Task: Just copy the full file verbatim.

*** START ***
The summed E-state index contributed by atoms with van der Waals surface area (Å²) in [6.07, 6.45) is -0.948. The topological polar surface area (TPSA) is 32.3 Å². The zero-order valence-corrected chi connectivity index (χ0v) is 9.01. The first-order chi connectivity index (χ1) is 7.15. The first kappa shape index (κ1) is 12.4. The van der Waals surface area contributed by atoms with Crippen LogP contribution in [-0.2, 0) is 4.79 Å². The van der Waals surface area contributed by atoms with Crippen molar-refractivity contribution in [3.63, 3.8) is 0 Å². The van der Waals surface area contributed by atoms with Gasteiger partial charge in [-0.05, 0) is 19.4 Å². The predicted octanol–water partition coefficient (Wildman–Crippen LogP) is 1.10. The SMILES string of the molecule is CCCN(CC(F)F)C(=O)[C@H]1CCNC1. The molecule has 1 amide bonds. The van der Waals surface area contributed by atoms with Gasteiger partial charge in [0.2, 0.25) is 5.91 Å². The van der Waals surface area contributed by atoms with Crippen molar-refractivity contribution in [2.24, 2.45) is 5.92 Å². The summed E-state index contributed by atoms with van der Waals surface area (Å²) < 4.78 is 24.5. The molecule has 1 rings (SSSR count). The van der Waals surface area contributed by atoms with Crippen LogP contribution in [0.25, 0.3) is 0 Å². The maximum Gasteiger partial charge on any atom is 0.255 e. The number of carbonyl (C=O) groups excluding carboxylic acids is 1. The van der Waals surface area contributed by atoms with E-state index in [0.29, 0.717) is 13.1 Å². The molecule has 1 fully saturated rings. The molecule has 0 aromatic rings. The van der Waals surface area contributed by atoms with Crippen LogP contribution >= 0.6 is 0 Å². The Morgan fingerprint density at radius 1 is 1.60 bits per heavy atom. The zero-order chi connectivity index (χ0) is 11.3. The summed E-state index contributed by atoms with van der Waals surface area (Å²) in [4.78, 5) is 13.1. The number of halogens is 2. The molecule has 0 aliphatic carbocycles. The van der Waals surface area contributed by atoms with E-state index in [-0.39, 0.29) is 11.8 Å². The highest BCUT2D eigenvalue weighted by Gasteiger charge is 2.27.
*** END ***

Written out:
The summed E-state index contributed by atoms with van der Waals surface area (Å²) in [6.07, 6.45) is -0.948. The topological polar surface area (TPSA) is 32.3 Å². The zero-order valence-corrected chi connectivity index (χ0v) is 9.01. The first-order chi connectivity index (χ1) is 7.15. The first kappa shape index (κ1) is 12.4. The van der Waals surface area contributed by atoms with Crippen LogP contribution in [-0.2, 0) is 4.79 Å². The van der Waals surface area contributed by atoms with Crippen molar-refractivity contribution in [3.63, 3.8) is 0 Å². The van der Waals surface area contributed by atoms with Gasteiger partial charge in [-0.05, 0) is 19.4 Å². The predicted octanol–water partition coefficient (Wildman–Crippen LogP) is 1.10. The SMILES string of the molecule is CCCN(CC(F)F)C(=O)[C@H]1CCNC1. The molecule has 1 amide bonds. The van der Waals surface area contributed by atoms with Gasteiger partial charge in [0.2, 0.25) is 5.91 Å². The van der Waals surface area contributed by atoms with Crippen molar-refractivity contribution in [2.24, 2.45) is 5.92 Å². The summed E-state index contributed by atoms with van der Waals surface area (Å²) < 4.78 is 24.5. The molecule has 1 rings (SSSR count). The van der Waals surface area contributed by atoms with Crippen LogP contribution in [0.25, 0.3) is 0 Å². The maximum Gasteiger partial charge on any atom is 0.255 e. The number of carbonyl (C=O) groups excluding carboxylic acids is 1. The van der Waals surface area contributed by atoms with E-state index in [0.29, 0.717) is 13.1 Å². The molecule has 1 fully saturated rings. The molecule has 0 aromatic rings. The van der Waals surface area contributed by atoms with Crippen LogP contribution >= 0.6 is 0 Å². The Morgan fingerprint density at radius 1 is 1.60 bits per heavy atom. The zero-order chi connectivity index (χ0) is 11.3. The summed E-state index contributed by atoms with van der Waals surface area (Å²) in [4.78, 5) is 13.1. The number of halogens is 2. The molecule has 0 aliphatic carbocycles. The van der Waals surface area contributed by atoms with E-state index in [-0.39, 0.29) is 11.8 Å². The highest BCUT2D eigenvalue weighted by Gasteiger charge is 2.27.